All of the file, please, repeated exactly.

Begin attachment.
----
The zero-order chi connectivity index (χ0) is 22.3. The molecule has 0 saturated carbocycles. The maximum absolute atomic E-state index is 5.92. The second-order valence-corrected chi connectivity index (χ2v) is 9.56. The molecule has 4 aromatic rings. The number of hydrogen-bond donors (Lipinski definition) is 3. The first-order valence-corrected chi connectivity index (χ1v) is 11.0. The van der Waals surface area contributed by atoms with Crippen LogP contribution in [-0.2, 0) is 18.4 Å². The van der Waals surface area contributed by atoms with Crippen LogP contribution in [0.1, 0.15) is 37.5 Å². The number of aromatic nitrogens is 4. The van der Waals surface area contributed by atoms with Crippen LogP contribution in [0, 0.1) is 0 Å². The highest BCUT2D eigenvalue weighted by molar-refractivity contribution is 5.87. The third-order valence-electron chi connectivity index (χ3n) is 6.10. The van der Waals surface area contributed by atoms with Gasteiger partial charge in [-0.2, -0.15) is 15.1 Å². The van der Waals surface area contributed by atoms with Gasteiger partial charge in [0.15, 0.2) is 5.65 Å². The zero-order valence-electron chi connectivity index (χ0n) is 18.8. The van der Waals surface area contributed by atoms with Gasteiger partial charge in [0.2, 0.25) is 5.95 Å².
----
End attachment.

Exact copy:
The zero-order chi connectivity index (χ0) is 22.3. The molecule has 0 saturated carbocycles. The maximum absolute atomic E-state index is 5.92. The second-order valence-corrected chi connectivity index (χ2v) is 9.56. The molecule has 4 aromatic rings. The number of hydrogen-bond donors (Lipinski definition) is 3. The first-order valence-corrected chi connectivity index (χ1v) is 11.0. The van der Waals surface area contributed by atoms with Crippen LogP contribution in [-0.2, 0) is 18.4 Å². The van der Waals surface area contributed by atoms with Crippen LogP contribution in [0.1, 0.15) is 37.5 Å². The number of aromatic nitrogens is 4. The van der Waals surface area contributed by atoms with Crippen LogP contribution in [0, 0.1) is 0 Å². The highest BCUT2D eigenvalue weighted by molar-refractivity contribution is 5.87. The third-order valence-electron chi connectivity index (χ3n) is 6.10. The van der Waals surface area contributed by atoms with Gasteiger partial charge in [-0.2, -0.15) is 15.1 Å². The van der Waals surface area contributed by atoms with Gasteiger partial charge in [0.15, 0.2) is 5.65 Å². The zero-order valence-electron chi connectivity index (χ0n) is 18.8. The van der Waals surface area contributed by atoms with Gasteiger partial charge in [0.2, 0.25) is 5.95 Å².